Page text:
At this point, it's feeling like it's about time to get out there on the job....No more talking about it. Lets do it!

At one point we were talking about self-care...making sure that we're taking care of ourselves despite the temptation to martyr/sacrifice (not literally, but you know what I mean) ourselves because of all the needs we see around us. We talked about taking care of your mind, your spirit, and your body--what do you need to rejuvenate? For me,
I decided that when my mind needs me to write, my body needs me to relax (for a lot of people this is exercise, but for me, I'm doing physical labor everyday, so it'll be more important to just relax), and my spirit needs me to get away. One of the first things on my list when I get to Tucson is to climb the highest point I can find....for some reason I always need to do that!

Ok, that's all the time I have for now! I've taken walks the last two nights down to the waterfront of the Hudson (last night to clean off after playing frisbee in the mud) and it's been really beautiful. However, it is a nice little 4 mile hike, so I've been sleeping well. :)

Until next time...keep dreaming!

Friday, August 20, 2010

As I pack...

As I'm looking across the things that I have strewn across my brother's room (my staging area for packing) I'm thinking about the way in which I've selected the things I'm bringing for the next year, and it is actually quite fascinating. I've stuck to the packing list the YAV program provided as best I can, but mostly I'm packing much as I would for a 2 week trip. However, this two week trip also has the oddest assortment of sentimental/useful/favorite items possible to bring. I have shirts that belonged to my grandpa, shirts that belong to my girlfriend, at least 3 of my dad's old shirts (so soft!), all the shorts that my mom has made for me...it seems like, even looking only at my clothes, that I am truly a conglomeration and sum total of so many people on this adventure. It is hardly just me leaving for Tucson--it is so many people, so much support, so much love and well-wishes and gifts and everything just surrounding me as I prepare to leave. I feel so lucky and blessed to have so many people backing me supporting me as I leave...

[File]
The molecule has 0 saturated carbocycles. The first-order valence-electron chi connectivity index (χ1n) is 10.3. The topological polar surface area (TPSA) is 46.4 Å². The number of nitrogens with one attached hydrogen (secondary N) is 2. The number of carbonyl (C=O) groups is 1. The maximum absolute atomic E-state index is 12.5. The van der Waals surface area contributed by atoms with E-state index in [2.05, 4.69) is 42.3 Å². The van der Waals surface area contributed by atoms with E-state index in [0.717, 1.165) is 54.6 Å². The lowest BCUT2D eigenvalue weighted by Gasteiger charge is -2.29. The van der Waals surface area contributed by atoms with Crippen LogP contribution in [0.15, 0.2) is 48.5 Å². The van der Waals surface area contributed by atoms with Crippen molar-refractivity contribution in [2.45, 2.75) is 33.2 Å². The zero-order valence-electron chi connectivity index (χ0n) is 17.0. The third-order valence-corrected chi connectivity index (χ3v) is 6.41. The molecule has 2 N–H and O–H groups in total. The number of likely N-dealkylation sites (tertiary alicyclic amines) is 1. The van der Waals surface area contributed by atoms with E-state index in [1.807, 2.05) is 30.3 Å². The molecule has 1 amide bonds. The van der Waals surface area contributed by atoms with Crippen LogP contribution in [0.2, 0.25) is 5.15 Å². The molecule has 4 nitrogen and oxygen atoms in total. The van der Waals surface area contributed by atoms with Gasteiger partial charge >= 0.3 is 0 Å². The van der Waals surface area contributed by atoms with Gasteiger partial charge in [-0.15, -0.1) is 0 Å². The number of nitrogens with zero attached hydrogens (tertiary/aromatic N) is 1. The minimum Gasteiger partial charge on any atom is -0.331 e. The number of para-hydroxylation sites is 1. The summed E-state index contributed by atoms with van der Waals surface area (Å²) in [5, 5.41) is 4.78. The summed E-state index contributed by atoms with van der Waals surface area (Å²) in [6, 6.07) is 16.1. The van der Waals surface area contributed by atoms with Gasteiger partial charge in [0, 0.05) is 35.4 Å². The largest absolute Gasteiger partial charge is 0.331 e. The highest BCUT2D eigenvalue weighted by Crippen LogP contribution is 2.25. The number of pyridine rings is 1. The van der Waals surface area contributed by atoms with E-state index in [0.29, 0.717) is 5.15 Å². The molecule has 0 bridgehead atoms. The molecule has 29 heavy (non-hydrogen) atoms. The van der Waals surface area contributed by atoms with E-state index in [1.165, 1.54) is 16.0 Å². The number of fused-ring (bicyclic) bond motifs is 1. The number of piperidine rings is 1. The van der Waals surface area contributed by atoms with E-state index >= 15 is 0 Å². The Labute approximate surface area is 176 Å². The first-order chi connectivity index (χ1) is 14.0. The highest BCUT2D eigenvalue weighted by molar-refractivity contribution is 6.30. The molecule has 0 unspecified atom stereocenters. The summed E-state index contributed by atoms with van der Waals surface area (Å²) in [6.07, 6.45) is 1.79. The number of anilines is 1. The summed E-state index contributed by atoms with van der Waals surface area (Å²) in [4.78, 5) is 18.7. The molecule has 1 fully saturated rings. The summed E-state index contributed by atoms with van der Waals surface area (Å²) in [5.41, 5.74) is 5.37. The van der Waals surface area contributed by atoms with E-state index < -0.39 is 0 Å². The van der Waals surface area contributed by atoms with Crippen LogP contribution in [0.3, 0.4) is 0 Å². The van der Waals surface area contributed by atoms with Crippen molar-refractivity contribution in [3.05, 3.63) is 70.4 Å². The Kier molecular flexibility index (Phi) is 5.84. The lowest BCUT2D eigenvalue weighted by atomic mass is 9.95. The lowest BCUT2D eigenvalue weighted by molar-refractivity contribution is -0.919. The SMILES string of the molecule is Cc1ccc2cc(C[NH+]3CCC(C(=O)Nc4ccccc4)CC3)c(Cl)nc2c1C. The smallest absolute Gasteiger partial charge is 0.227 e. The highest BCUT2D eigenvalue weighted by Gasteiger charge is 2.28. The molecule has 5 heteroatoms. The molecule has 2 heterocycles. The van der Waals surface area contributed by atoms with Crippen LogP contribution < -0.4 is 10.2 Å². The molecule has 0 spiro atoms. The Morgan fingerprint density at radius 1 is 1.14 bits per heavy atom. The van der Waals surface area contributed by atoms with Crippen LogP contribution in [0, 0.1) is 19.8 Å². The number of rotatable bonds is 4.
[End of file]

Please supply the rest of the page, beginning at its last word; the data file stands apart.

The other thing I've noticed is how much stuff I'm still leaving at home. HOLY COW. It's unbelievable. I have so stinking much junk! Ok, maybe not junk. But stuff that really isn't all that useful. 30-some dvds. Hundreds of books. Blankets, pictures, paintings, a computer, guitars, amp, keyboard...the list goes on and on. And while I'm sure I'll miss having some of this stuff (the instruments really come to mind) I think in a way it is liberating to be freed from some of this stuff, if only for a while. I think of the Buddhist idea of attachment (forgive me while I go religious studies major for a second) and how one of the steps to achieving enlightenment is detaching yourself from the world, notably your material possessions. One of my professors at Linfield this spring was detaching himself from some of his dearest possessions, his book collection, because he felt like he treasured it too much! I think this year is a unique opportunity to experience living with less, and, dare I say at this point, realizing that you rarely feel like you're lacking!

I'm excited however, as I invite friends over to borrow/rent/take stuff of mine that will be sitting useless here at home. One more argument for a "community" style of regarding our material things.

3 days till departure! So much to do!

Until next time...Keep dreaming!

Wednesday, August 18, 2010

My Sermon about my Story...

Here is the transcription of the sermon I gave August 1st, the Sunday I was commissioned by my home church as a Young Adult Volunteer. Keep in mind, this was only ever spoken word, and I never wrote it all down, so bear with any rough parts that appear particularly slangy. :)


Scripture Readings: Psalms 10:1-2, 12-13; 30:1-5; 55:16-19; 74:1-3

You know what I like about David? David keeps it real. David speaks what’s on his mind. And you know what? David crosses the full spectrum of human emotions when he does that. The verse that we just read talks about David being angry with God, feeling that God has deserted him. Then four psalms later, he’s talking about how grateful he is, that God has done the things he’s done in his life.
We can learn a lot from David. When I am having trouble connecting to something in the Bible, I usually end up going back to David. The guy screwed up a lot for one. So that’s something good that I can relate to. But then for two, it seems like David had a very very honest relationship with God. He wasn’t afraid to tell God what he thought at any given moment or time. That makes David human and very relatable to me. I think that makes it a good connection to us.
David is a character in a story with God. We are each characters in a story with God. And the Bible is full of characters in stories with God. And those are the same stories we are living today. Just like those characters in the Bible. It is all about people who are walking with God and what their stories are like.